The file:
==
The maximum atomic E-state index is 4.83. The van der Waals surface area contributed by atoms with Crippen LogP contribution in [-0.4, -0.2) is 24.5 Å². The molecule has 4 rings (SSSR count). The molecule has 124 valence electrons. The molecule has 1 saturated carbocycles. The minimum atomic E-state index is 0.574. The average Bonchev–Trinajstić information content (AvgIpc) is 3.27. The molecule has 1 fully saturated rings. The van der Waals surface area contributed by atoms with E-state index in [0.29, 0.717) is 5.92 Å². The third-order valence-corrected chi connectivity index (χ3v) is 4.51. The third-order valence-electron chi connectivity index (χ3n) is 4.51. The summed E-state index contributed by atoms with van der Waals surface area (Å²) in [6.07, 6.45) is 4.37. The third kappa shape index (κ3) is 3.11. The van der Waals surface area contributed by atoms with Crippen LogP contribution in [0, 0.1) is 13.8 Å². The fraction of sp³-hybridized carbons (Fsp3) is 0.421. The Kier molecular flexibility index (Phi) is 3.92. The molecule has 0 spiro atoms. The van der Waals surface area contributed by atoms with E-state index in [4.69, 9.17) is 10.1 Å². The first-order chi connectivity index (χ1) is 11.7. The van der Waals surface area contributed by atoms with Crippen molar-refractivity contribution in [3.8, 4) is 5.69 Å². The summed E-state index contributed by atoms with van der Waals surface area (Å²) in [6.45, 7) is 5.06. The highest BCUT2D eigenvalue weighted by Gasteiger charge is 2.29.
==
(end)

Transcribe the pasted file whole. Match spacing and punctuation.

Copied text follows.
The maximum atomic E-state index is 4.83. The van der Waals surface area contributed by atoms with Crippen LogP contribution in [-0.4, -0.2) is 24.5 Å². The molecule has 4 rings (SSSR count). The molecule has 124 valence electrons. The molecule has 1 saturated carbocycles. The minimum atomic E-state index is 0.574. The average Bonchev–Trinajstić information content (AvgIpc) is 3.27. The molecule has 1 fully saturated rings. The van der Waals surface area contributed by atoms with E-state index in [0.29, 0.717) is 5.92 Å². The third-order valence-corrected chi connectivity index (χ3v) is 4.51. The third-order valence-electron chi connectivity index (χ3n) is 4.51. The summed E-state index contributed by atoms with van der Waals surface area (Å²) in [6.07, 6.45) is 4.37. The third kappa shape index (κ3) is 3.11. The van der Waals surface area contributed by atoms with Crippen LogP contribution in [0, 0.1) is 13.8 Å². The fraction of sp³-hybridized carbons (Fsp3) is 0.421. The Kier molecular flexibility index (Phi) is 3.92. The molecule has 0 spiro atoms. The van der Waals surface area contributed by atoms with E-state index in [4.69, 9.17) is 10.1 Å². The first-order chi connectivity index (χ1) is 11.7. The van der Waals surface area contributed by atoms with Crippen molar-refractivity contribution in [3.8, 4) is 5.69 Å². The summed E-state index contributed by atoms with van der Waals surface area (Å²) in [6.45, 7) is 5.06. The highest BCUT2D eigenvalue weighted by Gasteiger charge is 2.29.